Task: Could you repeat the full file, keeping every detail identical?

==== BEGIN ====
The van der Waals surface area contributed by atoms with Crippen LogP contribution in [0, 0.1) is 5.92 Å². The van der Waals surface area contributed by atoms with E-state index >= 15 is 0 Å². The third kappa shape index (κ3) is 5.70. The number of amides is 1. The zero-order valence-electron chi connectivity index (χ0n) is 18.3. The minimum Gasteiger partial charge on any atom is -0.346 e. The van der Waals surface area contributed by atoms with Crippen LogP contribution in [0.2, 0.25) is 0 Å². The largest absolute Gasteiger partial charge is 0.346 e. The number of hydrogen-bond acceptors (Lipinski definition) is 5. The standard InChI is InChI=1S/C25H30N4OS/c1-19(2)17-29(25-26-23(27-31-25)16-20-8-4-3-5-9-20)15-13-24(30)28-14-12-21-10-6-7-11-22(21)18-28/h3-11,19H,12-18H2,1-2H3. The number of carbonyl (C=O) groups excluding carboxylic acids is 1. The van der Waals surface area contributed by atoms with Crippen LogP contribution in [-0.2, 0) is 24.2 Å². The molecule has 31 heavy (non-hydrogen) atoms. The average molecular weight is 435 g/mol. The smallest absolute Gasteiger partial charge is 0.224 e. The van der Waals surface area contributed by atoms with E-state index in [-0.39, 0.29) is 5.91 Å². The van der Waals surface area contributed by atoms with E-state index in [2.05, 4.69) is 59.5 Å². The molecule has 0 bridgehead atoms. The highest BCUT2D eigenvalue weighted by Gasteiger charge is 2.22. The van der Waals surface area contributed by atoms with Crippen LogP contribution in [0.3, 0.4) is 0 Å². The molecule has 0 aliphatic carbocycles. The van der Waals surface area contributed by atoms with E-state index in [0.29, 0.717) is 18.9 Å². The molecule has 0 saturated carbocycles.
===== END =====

The van der Waals surface area contributed by atoms with Crippen LogP contribution in [0, 0.1) is 5.92 Å². The van der Waals surface area contributed by atoms with E-state index >= 15 is 0 Å². The third kappa shape index (κ3) is 5.70. The number of amides is 1. The zero-order valence-electron chi connectivity index (χ0n) is 18.3. The minimum Gasteiger partial charge on any atom is -0.346 e. The van der Waals surface area contributed by atoms with Crippen LogP contribution in [0.2, 0.25) is 0 Å². The largest absolute Gasteiger partial charge is 0.346 e. The number of hydrogen-bond acceptors (Lipinski definition) is 5. The standard InChI is InChI=1S/C25H30N4OS/c1-19(2)17-29(25-26-23(27-31-25)16-20-8-4-3-5-9-20)15-13-24(30)28-14-12-21-10-6-7-11-22(21)18-28/h3-11,19H,12-18H2,1-2H3. The number of carbonyl (C=O) groups excluding carboxylic acids is 1. The van der Waals surface area contributed by atoms with Crippen LogP contribution in [-0.2, 0) is 24.2 Å². The molecule has 31 heavy (non-hydrogen) atoms. The average molecular weight is 435 g/mol. The smallest absolute Gasteiger partial charge is 0.224 e. The van der Waals surface area contributed by atoms with E-state index in [-0.39, 0.29) is 5.91 Å². The van der Waals surface area contributed by atoms with E-state index in [2.05, 4.69) is 59.5 Å². The molecule has 0 bridgehead atoms. The highest BCUT2D eigenvalue weighted by Gasteiger charge is 2.22. The van der Waals surface area contributed by atoms with Crippen LogP contribution in [0.3, 0.4) is 0 Å². The molecule has 0 aliphatic carbocycles. The van der Waals surface area contributed by atoms with E-state index in [0.29, 0.717) is 18.9 Å². The molecule has 0 saturated carbocycles.